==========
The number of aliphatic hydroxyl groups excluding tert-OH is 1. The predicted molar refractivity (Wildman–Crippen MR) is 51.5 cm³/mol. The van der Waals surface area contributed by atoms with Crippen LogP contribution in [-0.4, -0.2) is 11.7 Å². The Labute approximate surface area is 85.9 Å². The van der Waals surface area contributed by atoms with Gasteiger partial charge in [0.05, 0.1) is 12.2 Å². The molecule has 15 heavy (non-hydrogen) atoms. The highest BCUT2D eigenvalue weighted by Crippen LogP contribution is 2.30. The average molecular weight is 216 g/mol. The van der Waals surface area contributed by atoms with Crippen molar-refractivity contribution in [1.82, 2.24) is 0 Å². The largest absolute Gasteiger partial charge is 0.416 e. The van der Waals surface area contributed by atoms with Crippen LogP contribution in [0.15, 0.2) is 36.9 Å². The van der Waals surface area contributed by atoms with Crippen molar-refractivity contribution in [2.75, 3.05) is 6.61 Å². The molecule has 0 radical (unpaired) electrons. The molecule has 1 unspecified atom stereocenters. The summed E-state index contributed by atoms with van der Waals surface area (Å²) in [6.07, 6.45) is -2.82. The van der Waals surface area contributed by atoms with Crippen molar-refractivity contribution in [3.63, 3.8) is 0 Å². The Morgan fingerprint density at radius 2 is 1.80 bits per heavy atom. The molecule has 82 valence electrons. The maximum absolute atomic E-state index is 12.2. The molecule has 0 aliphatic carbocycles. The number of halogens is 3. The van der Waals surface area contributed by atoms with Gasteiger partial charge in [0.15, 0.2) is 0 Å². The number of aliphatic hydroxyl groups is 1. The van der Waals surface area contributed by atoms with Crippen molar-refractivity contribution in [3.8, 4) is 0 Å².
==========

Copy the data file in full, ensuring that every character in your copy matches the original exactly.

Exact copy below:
The number of aliphatic hydroxyl groups excluding tert-OH is 1. The predicted molar refractivity (Wildman–Crippen MR) is 51.5 cm³/mol. The van der Waals surface area contributed by atoms with Crippen LogP contribution in [-0.4, -0.2) is 11.7 Å². The Labute approximate surface area is 85.9 Å². The van der Waals surface area contributed by atoms with Gasteiger partial charge in [0.05, 0.1) is 12.2 Å². The molecule has 15 heavy (non-hydrogen) atoms. The highest BCUT2D eigenvalue weighted by Crippen LogP contribution is 2.30. The average molecular weight is 216 g/mol. The van der Waals surface area contributed by atoms with Crippen molar-refractivity contribution in [1.82, 2.24) is 0 Å². The largest absolute Gasteiger partial charge is 0.416 e. The van der Waals surface area contributed by atoms with Crippen LogP contribution in [0.15, 0.2) is 36.9 Å². The van der Waals surface area contributed by atoms with Crippen molar-refractivity contribution in [2.75, 3.05) is 6.61 Å². The molecule has 0 radical (unpaired) electrons. The molecule has 1 unspecified atom stereocenters. The summed E-state index contributed by atoms with van der Waals surface area (Å²) in [6.07, 6.45) is -2.82. The van der Waals surface area contributed by atoms with Crippen molar-refractivity contribution in [3.63, 3.8) is 0 Å². The Morgan fingerprint density at radius 2 is 1.80 bits per heavy atom. The molecule has 82 valence electrons. The maximum absolute atomic E-state index is 12.2. The molecule has 0 aliphatic carbocycles. The number of halogens is 3. The van der Waals surface area contributed by atoms with Gasteiger partial charge in [0.15, 0.2) is 0 Å². The number of aliphatic hydroxyl groups is 1. The van der Waals surface area contributed by atoms with Crippen molar-refractivity contribution in [3.8, 4) is 0 Å².